Thursday, February 28, 2013

Watching the Wheels

I tell them there's no hurry,
I'm just sitting here doing time. ...
I'm just sitting here 
Watching the wheels go round and round
I really love to see them roll ...
    --John Lennon, Watching the Wheels

Over the last few days,
 I've had occasion to drive to Norfolk along Interstate 464.
I-464 runs parallel to the southern branch of the Elizabeth River,
so there are often a number of crows and red-tailed hawks along the way.

crow photo courtesy of

But the last two times I've driven this interstate--
once in heavy rain, another time in sun--
I've noticed a very large red-tailed hawk sitting on the same light post,
and it has been looking down at the roadway each time.
Realistically, it may have had its eye on some potential meals,
especially since hawks can see a field mouse from a distance of 100 feet.

hawk photo courtesy of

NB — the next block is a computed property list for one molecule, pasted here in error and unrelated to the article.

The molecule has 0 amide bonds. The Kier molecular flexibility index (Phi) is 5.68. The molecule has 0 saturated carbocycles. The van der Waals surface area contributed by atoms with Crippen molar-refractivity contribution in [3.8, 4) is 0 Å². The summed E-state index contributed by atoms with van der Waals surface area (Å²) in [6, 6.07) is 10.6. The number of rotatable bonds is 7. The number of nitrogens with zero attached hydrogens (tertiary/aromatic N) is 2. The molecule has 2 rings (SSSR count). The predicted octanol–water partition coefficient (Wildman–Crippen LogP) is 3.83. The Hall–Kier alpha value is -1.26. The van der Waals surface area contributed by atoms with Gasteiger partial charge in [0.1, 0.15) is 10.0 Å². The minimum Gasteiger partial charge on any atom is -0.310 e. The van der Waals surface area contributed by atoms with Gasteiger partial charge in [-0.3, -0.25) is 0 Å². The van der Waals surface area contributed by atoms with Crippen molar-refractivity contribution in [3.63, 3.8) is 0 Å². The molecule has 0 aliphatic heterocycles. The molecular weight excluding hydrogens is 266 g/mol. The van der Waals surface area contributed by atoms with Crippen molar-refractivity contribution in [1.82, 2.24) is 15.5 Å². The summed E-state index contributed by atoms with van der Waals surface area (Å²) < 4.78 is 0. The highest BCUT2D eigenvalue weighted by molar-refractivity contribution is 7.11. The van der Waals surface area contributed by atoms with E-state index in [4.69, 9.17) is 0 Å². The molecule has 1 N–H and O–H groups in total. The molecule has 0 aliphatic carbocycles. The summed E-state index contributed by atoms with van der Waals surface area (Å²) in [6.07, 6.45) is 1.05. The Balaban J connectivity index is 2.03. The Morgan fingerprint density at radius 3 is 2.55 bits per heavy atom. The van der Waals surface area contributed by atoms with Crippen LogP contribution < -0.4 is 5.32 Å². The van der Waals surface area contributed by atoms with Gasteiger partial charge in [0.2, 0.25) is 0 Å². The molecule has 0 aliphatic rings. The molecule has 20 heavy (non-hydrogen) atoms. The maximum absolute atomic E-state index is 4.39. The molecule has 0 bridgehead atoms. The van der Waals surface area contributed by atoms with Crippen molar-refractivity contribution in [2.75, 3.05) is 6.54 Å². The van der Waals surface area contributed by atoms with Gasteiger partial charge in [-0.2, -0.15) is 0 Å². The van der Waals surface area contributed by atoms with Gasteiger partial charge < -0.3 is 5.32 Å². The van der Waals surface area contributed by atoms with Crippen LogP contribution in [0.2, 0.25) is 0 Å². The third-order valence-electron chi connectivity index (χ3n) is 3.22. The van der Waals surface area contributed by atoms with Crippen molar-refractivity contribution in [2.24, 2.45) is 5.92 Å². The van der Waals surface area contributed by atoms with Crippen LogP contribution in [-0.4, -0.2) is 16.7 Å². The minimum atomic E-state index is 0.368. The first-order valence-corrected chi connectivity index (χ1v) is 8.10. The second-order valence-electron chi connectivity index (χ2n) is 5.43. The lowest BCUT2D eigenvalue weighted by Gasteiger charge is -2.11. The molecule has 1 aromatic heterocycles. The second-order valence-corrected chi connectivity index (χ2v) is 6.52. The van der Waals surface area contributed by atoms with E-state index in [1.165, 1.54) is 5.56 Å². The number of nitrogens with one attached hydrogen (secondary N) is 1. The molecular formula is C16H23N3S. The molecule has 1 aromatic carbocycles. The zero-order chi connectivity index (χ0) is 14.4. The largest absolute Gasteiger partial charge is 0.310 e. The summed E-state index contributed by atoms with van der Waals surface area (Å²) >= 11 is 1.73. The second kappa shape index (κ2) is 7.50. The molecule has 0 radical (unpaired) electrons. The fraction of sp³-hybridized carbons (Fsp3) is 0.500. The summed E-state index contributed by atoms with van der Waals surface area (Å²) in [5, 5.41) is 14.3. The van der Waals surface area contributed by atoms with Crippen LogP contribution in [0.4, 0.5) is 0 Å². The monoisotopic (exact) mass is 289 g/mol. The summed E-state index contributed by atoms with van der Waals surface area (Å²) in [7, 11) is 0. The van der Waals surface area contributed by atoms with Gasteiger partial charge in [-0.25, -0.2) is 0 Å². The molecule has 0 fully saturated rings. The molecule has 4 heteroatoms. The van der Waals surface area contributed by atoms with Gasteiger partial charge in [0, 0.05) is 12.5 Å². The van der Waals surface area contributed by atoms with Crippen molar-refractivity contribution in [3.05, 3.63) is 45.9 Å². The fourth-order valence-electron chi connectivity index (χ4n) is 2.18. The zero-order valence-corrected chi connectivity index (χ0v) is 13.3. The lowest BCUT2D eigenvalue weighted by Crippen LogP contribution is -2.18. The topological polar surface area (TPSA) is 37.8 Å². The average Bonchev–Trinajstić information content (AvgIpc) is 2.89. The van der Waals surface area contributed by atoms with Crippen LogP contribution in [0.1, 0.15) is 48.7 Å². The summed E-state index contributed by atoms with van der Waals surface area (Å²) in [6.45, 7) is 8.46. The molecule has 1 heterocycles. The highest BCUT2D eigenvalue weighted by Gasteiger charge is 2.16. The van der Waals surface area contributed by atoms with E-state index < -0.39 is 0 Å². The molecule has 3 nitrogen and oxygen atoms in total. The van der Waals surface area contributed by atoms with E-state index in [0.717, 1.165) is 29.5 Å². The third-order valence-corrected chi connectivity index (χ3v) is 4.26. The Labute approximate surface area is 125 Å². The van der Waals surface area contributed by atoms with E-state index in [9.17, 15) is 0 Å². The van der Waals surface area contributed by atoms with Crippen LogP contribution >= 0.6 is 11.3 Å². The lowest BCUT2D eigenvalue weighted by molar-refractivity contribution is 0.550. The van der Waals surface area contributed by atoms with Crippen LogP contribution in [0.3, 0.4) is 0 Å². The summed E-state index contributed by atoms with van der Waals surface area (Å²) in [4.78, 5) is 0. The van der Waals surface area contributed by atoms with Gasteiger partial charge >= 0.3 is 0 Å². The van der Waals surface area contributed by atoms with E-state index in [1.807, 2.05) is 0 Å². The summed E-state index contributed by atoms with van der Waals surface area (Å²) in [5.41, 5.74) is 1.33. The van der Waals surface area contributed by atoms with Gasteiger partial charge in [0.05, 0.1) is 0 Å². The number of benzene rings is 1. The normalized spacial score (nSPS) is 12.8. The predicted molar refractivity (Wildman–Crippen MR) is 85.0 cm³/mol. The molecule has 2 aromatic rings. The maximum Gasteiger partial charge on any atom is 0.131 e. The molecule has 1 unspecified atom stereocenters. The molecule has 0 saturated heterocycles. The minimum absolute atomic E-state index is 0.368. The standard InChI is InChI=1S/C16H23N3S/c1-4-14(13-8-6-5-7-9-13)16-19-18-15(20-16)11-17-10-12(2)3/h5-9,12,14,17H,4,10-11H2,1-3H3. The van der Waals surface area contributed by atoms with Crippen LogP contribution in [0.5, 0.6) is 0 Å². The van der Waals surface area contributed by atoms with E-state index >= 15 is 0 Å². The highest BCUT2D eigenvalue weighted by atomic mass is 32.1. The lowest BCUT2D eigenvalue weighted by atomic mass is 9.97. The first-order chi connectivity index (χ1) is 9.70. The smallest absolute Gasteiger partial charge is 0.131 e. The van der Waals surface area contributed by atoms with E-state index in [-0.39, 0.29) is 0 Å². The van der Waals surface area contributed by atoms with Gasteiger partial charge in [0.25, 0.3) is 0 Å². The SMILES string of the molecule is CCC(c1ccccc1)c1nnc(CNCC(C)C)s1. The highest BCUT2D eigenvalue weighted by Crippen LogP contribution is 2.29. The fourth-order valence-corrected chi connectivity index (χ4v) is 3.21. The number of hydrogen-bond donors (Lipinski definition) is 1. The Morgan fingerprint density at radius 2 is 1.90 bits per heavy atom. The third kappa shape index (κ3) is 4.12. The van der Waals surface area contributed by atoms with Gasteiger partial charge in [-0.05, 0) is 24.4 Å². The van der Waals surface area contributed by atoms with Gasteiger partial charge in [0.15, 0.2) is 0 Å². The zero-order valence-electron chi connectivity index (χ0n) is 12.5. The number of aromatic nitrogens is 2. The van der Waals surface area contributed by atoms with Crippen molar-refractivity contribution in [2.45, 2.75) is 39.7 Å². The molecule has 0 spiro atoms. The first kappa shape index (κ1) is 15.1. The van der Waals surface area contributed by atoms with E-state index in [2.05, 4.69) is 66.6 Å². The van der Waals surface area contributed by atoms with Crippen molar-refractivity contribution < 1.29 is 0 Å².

I can't say for sure that it wasn't looking at small prey or carrion.
 I don't have the sharp eyes of a hawk, after all.
But judging from the tilt of its head, I'd swear it was
watching the wheels on the road as they went spinning around.

The Lumbee Indian tribes indigenous
to this part of  Virginia and North Carolina 
ascribe spiritual qualities to the red-tailed hawk:
speed, focus, achievement, and freedom.
That nature might explain my hawk's attraction to the speed
of hundreds of rotating wheels on cars and trucks driving down the road.
And yet,  the red-tailed hawk has another side of its spirit:
 a quiet, observant side.

photo courtesy of

Maybe that is the true source of its power,
the ability to sit in patience and solitude and watch
while everyone else spins wildly forward.

On those days when I must zip from place to place,
to beat the clock, to eat on the go, to attend to a thousand things
while pushing toward an undefined horizon,
it would be nice to fly up and perch next to the hawk.
 I'd really love to watch the wheels go round for awhile myself.
Without the field mouse lunch, of course.

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